13 November 2013

Good golly, bad golly

Last month I came across the following blog post - Golly Blog - by a guy called Lemn Sissay.  Now before I even start - let me just state I don't have an answer to several hundred years of horrid. None.

In brief, and without the nuances, this fellow was offended by the sale of gollywogs in a shop in Scotland and what he perceived as a perpetuation of racism by the woman that owned the shop.  She sold them, therefore she was racist.  I have read the blog, the comments, the spin offs, some of the media pertaining to the story and I say that the truth is somewhere in the middle.

The 'offending' photo (source)
You see, if you do not live a life blighted by bigotry, you don't necessarily see it.  It's not that you are selfish, it's not that you are horrid or racist or mean.  If you hear people talk about the effects of bigotry on their lives, it can be hard to imagine it, because it is not your reality. And most of us are busy just getting on with the business of living.  We don't spend loads of time wondering why we aren't somebody else, and we VERY rarely wonder why we aren't somebody else with more problems.

I mean we say things like "but I don't see why the gays need to get married" when you yourself would be mortified if your heterosexual children had babies without being married because you think that true commitment means marriage.

We say things like "but everybody knows that the Aboriginals were here first, why does it have to be in the constitution" when we get offended that we weren't mentioned in Joe's wedding speech because we bloody well introduced them.

We say things like "well of course its best to detain refugees somewhere like Villawood because they could be a rapist or a criminal", at the same time as we wonder if the girl wasn't just a bit stupid going back to the home of a footballer on Mad Monday.

We say things like "that's just Al on her soapbox again" completely dismissing the fact that there is room on my soapbox for two. Or three. Or four. And that we have plenty of time to complain about the price of bananas or smelly people on the train.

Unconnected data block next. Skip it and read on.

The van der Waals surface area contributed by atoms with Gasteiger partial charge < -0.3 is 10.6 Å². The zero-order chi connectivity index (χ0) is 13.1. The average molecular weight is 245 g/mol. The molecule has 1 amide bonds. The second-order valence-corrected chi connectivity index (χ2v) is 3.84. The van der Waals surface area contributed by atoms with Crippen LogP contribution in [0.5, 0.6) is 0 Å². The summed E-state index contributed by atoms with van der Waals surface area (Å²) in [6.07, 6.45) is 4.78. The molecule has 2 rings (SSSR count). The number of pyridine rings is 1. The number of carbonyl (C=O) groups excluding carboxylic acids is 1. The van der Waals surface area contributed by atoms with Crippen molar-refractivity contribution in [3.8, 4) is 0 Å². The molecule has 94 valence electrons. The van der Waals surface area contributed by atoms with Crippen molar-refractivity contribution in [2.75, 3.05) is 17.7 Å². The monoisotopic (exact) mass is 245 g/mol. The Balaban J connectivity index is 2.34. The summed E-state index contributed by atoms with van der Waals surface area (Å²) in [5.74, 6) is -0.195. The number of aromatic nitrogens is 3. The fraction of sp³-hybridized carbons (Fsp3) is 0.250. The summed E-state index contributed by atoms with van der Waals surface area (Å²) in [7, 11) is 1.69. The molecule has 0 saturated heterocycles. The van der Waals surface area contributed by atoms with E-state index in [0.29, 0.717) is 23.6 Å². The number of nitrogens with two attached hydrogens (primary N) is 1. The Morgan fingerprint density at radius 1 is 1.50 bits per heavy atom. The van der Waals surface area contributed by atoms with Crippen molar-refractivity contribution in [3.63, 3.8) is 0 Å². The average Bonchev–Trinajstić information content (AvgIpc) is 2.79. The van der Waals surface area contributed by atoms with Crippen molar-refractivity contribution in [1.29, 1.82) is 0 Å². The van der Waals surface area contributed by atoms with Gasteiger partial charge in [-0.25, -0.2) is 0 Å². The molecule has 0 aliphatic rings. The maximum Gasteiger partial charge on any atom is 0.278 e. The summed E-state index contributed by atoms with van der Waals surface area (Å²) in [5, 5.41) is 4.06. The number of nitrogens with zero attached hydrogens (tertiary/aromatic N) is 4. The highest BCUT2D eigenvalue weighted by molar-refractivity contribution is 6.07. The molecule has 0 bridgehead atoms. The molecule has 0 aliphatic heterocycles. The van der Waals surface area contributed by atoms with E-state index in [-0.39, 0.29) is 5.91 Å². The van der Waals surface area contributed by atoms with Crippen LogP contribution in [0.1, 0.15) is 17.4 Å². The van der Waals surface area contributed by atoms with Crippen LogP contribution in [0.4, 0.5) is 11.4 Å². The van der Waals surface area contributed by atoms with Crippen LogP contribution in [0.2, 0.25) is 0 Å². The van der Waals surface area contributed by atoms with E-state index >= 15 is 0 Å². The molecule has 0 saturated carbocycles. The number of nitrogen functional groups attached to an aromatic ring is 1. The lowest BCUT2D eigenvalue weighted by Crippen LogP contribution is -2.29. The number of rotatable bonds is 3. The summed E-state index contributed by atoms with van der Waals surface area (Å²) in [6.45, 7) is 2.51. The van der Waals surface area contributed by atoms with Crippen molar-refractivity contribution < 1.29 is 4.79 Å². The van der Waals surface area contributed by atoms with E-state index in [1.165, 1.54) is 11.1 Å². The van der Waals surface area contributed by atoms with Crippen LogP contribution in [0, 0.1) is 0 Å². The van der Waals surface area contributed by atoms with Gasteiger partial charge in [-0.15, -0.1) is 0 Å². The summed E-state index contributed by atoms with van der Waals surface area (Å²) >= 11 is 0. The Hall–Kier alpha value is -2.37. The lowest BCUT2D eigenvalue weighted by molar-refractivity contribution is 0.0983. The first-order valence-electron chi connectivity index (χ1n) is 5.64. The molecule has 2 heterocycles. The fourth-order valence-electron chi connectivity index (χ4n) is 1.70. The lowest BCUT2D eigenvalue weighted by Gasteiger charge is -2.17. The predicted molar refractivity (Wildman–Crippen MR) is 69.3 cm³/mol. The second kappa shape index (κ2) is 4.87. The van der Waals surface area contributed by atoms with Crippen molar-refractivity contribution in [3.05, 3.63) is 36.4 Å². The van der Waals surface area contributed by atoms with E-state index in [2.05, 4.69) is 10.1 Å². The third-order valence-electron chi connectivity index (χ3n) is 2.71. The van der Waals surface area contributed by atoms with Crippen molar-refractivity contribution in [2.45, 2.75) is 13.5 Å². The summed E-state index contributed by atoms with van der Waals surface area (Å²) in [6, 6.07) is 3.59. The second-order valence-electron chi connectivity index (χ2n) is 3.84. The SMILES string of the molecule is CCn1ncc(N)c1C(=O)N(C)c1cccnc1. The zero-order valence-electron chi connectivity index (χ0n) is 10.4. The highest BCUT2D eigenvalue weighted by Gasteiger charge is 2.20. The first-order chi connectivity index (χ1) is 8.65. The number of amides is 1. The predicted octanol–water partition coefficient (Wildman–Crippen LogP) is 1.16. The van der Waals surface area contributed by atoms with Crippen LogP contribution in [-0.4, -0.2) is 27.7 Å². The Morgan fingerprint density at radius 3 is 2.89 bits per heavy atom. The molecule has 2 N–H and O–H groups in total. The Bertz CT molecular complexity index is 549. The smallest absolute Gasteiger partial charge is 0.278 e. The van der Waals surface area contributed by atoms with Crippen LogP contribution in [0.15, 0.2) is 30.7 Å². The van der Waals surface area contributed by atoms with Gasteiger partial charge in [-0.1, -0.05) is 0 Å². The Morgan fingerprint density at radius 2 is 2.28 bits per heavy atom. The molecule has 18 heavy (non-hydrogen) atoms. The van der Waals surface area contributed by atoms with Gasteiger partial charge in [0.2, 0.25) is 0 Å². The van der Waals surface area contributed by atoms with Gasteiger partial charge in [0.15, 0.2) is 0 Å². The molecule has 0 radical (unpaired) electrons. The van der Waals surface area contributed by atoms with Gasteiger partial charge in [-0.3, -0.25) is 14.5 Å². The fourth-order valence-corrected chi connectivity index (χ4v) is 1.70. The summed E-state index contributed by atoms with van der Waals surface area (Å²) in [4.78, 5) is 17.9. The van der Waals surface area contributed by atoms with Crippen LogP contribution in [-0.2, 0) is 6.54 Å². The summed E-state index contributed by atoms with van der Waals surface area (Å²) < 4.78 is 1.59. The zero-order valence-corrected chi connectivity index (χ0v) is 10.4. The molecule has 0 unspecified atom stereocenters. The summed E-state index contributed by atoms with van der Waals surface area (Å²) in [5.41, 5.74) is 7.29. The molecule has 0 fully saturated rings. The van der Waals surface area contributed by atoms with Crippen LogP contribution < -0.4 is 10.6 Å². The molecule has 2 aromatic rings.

And that was what really struck me with the Lemn Sissay blog.  He lives his life expecting bigotry. She lives hers expecting none.  And instead of a dialogue there was defensiveness. Hurt. Anger. A distortion of two truths which are equally valid.

I confess that up until recently, there have been gollywogs in our household.  I have never seen them as sinister, in fact, they have been beloved toys gifted to me as a child and then my children.  The fact that they were black and dressed in stripes had absolutely no relevance to me.  They were just beloved toys in stripy clothes.

And that is good on one level.  We should make sure that signs that are indicative of evil or malice lose their potency by reducing them to nothing.  It is ultimately a rag doll no matter who dreamt it up when and where.  But it's symbolism is something extraordinary, its power is ongoing.  It represents a big big issue which is still not resolved.

It is something on which people can focus their rage, their hurt and their bewilderment.  And that makes it bad.  For if we can take away those symbols, if we acknowledge that these small toys which mean nothing negative in our own bigotry free world, but which means a world of pain in another... we can in a small way make a difference.

So the gollies are gone from our house.  Because in reading Lemn Sissay's blog, I got to thinking about how we can all justify small breaches of peace and tolerate small acts of bigotry. I read the comments and was embarrassed to find that even this bleeding heart leftie socialist was understanding the points of view that basically said "duuuuuuuuuuuuuuuuuuude, it's just a doll, chill."


What is that teaching my girls?  What if they ask me later on 'Mum, did you know that gollywogs are symbols of oppression and really upset some people because it reminds them of some really horrible things?' and my only answer was 'Yeah, but duuuuuuuuuuuuuuuuuuuuuuuuuuuuuuudes aren't they are cute'?

What then? What next?

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